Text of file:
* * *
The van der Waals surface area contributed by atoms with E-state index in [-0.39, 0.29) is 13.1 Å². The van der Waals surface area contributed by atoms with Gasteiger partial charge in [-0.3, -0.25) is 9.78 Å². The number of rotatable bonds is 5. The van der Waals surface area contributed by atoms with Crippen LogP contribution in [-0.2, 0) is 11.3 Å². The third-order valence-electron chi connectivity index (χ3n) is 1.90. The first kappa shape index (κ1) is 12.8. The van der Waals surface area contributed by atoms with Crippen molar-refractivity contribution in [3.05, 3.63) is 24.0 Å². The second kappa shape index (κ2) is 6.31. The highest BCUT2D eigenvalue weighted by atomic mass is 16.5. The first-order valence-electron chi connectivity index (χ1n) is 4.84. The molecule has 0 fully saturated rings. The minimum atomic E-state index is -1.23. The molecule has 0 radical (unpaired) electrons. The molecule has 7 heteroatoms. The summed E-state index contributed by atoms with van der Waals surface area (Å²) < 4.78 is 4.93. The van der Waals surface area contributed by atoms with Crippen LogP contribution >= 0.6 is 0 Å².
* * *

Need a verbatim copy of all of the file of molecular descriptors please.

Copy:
The van der Waals surface area contributed by atoms with E-state index in [-0.39, 0.29) is 13.1 Å². The van der Waals surface area contributed by atoms with Gasteiger partial charge in [-0.3, -0.25) is 9.78 Å². The number of rotatable bonds is 5. The van der Waals surface area contributed by atoms with Crippen LogP contribution in [-0.2, 0) is 11.3 Å². The third-order valence-electron chi connectivity index (χ3n) is 1.90. The first kappa shape index (κ1) is 12.8. The van der Waals surface area contributed by atoms with Crippen molar-refractivity contribution in [3.05, 3.63) is 24.0 Å². The second kappa shape index (κ2) is 6.31. The highest BCUT2D eigenvalue weighted by atomic mass is 16.5. The first-order valence-electron chi connectivity index (χ1n) is 4.84. The molecule has 0 fully saturated rings. The minimum atomic E-state index is -1.23. The molecule has 0 radical (unpaired) electrons. The molecule has 7 heteroatoms. The summed E-state index contributed by atoms with van der Waals surface area (Å²) < 4.78 is 4.93. The van der Waals surface area contributed by atoms with Crippen LogP contribution >= 0.6 is 0 Å².